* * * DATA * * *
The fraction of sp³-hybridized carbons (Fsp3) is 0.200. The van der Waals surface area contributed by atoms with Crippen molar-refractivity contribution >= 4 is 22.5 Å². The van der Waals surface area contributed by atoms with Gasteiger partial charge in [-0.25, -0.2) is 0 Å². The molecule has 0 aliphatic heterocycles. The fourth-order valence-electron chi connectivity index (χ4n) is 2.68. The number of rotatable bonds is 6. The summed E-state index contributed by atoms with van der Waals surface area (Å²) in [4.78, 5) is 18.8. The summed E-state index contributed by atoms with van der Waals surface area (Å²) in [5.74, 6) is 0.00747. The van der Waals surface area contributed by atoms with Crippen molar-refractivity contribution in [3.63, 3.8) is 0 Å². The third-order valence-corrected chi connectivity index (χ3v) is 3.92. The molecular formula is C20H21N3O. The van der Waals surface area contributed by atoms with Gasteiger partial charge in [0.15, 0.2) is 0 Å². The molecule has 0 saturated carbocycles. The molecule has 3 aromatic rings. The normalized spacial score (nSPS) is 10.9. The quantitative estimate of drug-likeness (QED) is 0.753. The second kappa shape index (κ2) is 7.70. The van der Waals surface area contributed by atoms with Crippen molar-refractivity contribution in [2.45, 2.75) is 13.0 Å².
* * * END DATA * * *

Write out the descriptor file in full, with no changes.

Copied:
The fraction of sp³-hybridized carbons (Fsp3) is 0.200. The van der Waals surface area contributed by atoms with Crippen molar-refractivity contribution >= 4 is 22.5 Å². The van der Waals surface area contributed by atoms with Gasteiger partial charge in [-0.25, -0.2) is 0 Å². The molecule has 0 aliphatic heterocycles. The fourth-order valence-electron chi connectivity index (χ4n) is 2.68. The number of rotatable bonds is 6. The summed E-state index contributed by atoms with van der Waals surface area (Å²) in [4.78, 5) is 18.8. The summed E-state index contributed by atoms with van der Waals surface area (Å²) in [5.74, 6) is 0.00747. The van der Waals surface area contributed by atoms with Crippen molar-refractivity contribution in [3.63, 3.8) is 0 Å². The third-order valence-corrected chi connectivity index (χ3v) is 3.92. The molecular formula is C20H21N3O. The van der Waals surface area contributed by atoms with Gasteiger partial charge in [0.15, 0.2) is 0 Å². The molecule has 0 saturated carbocycles. The molecule has 3 aromatic rings. The normalized spacial score (nSPS) is 10.9. The quantitative estimate of drug-likeness (QED) is 0.753. The second kappa shape index (κ2) is 7.70. The van der Waals surface area contributed by atoms with Crippen molar-refractivity contribution in [2.45, 2.75) is 13.0 Å².